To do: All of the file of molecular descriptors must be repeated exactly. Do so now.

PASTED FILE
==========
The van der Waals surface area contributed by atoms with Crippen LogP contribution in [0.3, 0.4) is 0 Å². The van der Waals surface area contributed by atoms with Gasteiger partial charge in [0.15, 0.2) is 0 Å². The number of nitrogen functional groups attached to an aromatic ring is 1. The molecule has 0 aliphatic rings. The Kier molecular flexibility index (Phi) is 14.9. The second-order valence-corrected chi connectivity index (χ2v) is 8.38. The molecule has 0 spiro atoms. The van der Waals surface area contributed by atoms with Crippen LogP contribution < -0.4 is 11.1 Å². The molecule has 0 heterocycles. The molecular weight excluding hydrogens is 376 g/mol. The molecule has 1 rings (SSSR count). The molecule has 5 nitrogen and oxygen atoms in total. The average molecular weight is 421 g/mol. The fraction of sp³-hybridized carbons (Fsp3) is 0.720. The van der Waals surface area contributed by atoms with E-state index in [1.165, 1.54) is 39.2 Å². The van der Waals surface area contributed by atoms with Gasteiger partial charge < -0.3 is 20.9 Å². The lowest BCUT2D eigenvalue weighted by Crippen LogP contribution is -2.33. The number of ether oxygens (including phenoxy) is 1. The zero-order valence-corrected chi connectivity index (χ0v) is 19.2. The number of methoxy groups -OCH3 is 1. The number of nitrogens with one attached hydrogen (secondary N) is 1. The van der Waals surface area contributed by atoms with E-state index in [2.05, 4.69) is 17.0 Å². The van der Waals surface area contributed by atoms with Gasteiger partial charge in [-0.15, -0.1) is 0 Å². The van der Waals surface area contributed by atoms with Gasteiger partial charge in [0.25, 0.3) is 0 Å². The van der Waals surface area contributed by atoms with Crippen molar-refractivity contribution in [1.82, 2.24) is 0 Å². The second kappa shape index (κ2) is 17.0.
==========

The van der Waals surface area contributed by atoms with Crippen LogP contribution in [0.3, 0.4) is 0 Å². The van der Waals surface area contributed by atoms with Gasteiger partial charge in [0.15, 0.2) is 0 Å². The number of nitrogen functional groups attached to an aromatic ring is 1. The molecule has 0 aliphatic rings. The Kier molecular flexibility index (Phi) is 14.9. The second-order valence-corrected chi connectivity index (χ2v) is 8.38. The molecule has 0 spiro atoms. The van der Waals surface area contributed by atoms with Crippen LogP contribution < -0.4 is 11.1 Å². The molecule has 0 heterocycles. The molecular weight excluding hydrogens is 376 g/mol. The molecule has 1 rings (SSSR count). The molecule has 5 nitrogen and oxygen atoms in total. The average molecular weight is 421 g/mol. The fraction of sp³-hybridized carbons (Fsp3) is 0.720. The van der Waals surface area contributed by atoms with E-state index in [1.165, 1.54) is 39.2 Å². The van der Waals surface area contributed by atoms with Gasteiger partial charge < -0.3 is 20.9 Å². The lowest BCUT2D eigenvalue weighted by Crippen LogP contribution is -2.33. The number of ether oxygens (including phenoxy) is 1. The zero-order valence-corrected chi connectivity index (χ0v) is 19.2. The number of methoxy groups -OCH3 is 1. The number of nitrogens with one attached hydrogen (secondary N) is 1. The van der Waals surface area contributed by atoms with E-state index in [2.05, 4.69) is 17.0 Å². The van der Waals surface area contributed by atoms with Gasteiger partial charge in [-0.15, -0.1) is 0 Å². The van der Waals surface area contributed by atoms with Gasteiger partial charge in [0.25, 0.3) is 0 Å². The van der Waals surface area contributed by atoms with Crippen molar-refractivity contribution in [1.82, 2.24) is 0 Å². The second kappa shape index (κ2) is 17.0.